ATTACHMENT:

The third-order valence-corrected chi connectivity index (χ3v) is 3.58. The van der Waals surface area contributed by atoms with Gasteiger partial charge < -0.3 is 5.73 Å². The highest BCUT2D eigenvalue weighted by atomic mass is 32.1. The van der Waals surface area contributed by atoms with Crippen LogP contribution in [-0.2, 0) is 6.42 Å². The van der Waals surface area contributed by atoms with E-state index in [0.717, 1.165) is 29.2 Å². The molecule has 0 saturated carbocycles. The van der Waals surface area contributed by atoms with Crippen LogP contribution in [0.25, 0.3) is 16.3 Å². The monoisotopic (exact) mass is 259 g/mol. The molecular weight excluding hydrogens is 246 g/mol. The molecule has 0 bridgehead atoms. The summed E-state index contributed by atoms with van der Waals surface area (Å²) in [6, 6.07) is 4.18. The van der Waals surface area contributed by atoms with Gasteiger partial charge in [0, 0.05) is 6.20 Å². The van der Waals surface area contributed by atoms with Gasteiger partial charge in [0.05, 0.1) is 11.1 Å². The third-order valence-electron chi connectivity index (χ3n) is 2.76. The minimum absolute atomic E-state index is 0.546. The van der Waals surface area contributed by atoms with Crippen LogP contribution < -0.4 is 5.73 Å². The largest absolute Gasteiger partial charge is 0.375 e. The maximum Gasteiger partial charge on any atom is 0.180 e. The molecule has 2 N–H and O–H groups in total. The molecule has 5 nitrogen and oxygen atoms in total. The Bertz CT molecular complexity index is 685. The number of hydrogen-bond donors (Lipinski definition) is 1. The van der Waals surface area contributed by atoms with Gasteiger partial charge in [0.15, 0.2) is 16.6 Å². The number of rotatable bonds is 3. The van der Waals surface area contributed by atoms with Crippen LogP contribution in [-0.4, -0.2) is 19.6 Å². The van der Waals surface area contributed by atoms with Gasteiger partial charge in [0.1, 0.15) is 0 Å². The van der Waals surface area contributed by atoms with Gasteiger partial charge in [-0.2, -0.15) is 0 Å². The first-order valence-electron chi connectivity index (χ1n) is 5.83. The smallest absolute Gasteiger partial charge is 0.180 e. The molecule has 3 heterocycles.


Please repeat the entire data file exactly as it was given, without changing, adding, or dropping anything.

The third-order valence-corrected chi connectivity index (χ3v) is 3.58. The van der Waals surface area contributed by atoms with Gasteiger partial charge < -0.3 is 5.73 Å². The highest BCUT2D eigenvalue weighted by atomic mass is 32.1. The van der Waals surface area contributed by atoms with Crippen LogP contribution in [-0.2, 0) is 6.42 Å². The van der Waals surface area contributed by atoms with E-state index in [0.717, 1.165) is 29.2 Å². The molecule has 0 saturated carbocycles. The van der Waals surface area contributed by atoms with Crippen LogP contribution in [0.25, 0.3) is 16.3 Å². The monoisotopic (exact) mass is 259 g/mol. The molecular weight excluding hydrogens is 246 g/mol. The molecule has 0 bridgehead atoms. The summed E-state index contributed by atoms with van der Waals surface area (Å²) in [6, 6.07) is 4.18. The van der Waals surface area contributed by atoms with Gasteiger partial charge in [0, 0.05) is 6.20 Å². The van der Waals surface area contributed by atoms with Gasteiger partial charge in [0.05, 0.1) is 11.1 Å². The third-order valence-electron chi connectivity index (χ3n) is 2.76. The minimum absolute atomic E-state index is 0.546. The van der Waals surface area contributed by atoms with Crippen LogP contribution < -0.4 is 5.73 Å². The largest absolute Gasteiger partial charge is 0.375 e. The maximum Gasteiger partial charge on any atom is 0.180 e. The molecule has 2 N–H and O–H groups in total. The molecule has 5 nitrogen and oxygen atoms in total. The Bertz CT molecular complexity index is 685. The number of hydrogen-bond donors (Lipinski definition) is 1. The van der Waals surface area contributed by atoms with Gasteiger partial charge in [0.15, 0.2) is 16.6 Å². The number of rotatable bonds is 3. The van der Waals surface area contributed by atoms with Crippen LogP contribution in [-0.4, -0.2) is 19.6 Å². The van der Waals surface area contributed by atoms with Gasteiger partial charge in [0.1, 0.15) is 0 Å². The van der Waals surface area contributed by atoms with Gasteiger partial charge in [-0.2, -0.15) is 0 Å². The first-order valence-electron chi connectivity index (χ1n) is 5.83. The smallest absolute Gasteiger partial charge is 0.180 e. The molecule has 3 heterocycles.